What Jonathan Nolan and David Goyer have done is take that ur-plot, and then build it up using elements from various of the better Batman comics from throughout the last 70 years. So we have the Joker’s plot coming from the very first Joker story by way of The Joker’s Five Way Revenge, the central moral dilemma (and the look of a couple of shots) coming from The Killing Joke, and the characterisation of the Joker being lifted from Arkham Asylum. I’d actually be very surprised as well if here wasn’t some co-ordination between the Batman editorial offices and the filmmakers given some of the resemblances between parts of the plot and some of what Grant Morrison’s been doing, especially the Batman imitators at the beginning of the film.

One of the more asinine claims being made about The Dark Knight is that it’s a ‘conservative’ or ‘right-wing’ film, because of presumed parallels with the ‘war on terror’. It’s entirely possible that the people making the film had that interpretation in mind (I know nothing of their politics), but I’d suggest that given that those fighting the ‘terrorist’ are portrayed as either spineless, amoral or psychotic, and that their behaviour leads directly to the deaths of hundreds of innocents and to property destruction on an almost apocalyptic scale, it is possibly not the pro-Bush rah-rah fest certain conservative commentators would suggest.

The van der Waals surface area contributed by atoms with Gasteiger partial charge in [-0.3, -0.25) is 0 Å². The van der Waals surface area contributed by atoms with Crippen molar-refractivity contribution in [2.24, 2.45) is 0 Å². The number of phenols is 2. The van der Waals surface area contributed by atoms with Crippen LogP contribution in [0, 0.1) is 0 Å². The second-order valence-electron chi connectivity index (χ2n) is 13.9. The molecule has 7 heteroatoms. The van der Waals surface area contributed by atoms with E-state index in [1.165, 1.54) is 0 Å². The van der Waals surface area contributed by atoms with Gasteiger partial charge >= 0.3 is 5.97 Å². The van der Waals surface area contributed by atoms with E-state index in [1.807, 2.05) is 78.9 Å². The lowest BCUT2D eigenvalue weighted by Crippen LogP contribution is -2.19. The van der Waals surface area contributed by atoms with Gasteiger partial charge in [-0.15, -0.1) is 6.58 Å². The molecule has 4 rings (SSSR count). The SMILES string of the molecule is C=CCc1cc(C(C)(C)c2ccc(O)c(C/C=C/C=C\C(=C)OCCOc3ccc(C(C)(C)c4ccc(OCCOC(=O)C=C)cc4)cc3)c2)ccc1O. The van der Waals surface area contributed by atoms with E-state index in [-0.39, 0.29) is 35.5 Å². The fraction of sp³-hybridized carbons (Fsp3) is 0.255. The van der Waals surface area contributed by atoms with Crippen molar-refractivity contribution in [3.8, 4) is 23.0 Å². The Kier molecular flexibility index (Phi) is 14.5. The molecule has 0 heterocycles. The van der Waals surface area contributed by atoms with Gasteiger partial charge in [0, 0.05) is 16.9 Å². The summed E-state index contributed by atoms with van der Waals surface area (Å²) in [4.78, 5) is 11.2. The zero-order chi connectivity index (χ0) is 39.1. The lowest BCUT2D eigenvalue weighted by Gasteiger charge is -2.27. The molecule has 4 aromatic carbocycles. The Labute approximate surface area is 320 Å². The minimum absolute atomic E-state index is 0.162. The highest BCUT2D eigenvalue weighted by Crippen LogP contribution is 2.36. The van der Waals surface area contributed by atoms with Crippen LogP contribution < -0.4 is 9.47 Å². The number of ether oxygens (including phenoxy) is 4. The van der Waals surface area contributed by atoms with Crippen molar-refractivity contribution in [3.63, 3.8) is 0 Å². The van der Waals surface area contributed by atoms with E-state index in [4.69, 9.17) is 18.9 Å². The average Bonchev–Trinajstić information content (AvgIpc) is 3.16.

In reality, whatever their politics, the Nolan brothers (I’m discountiing Goyer’s influence here – his contribution seems from what I’ve read to have been to bring in elements from The Long Halloween, most of which is thankfully not visible in the finished film, though it serves as a framework for parts of Two-Face’s story) have far too nuanced a viewpoint to make propaganda for one side or another. The mistake the right-wingers have made is to view the film as a superhero film (to be fair, a reasonable mistake). Batman is the goody, and so if he spies on the whole city, that must be good, because the goody did it. (This thinking in fact explains a large majority of the right-wing commentariat’s opinions over the last few years).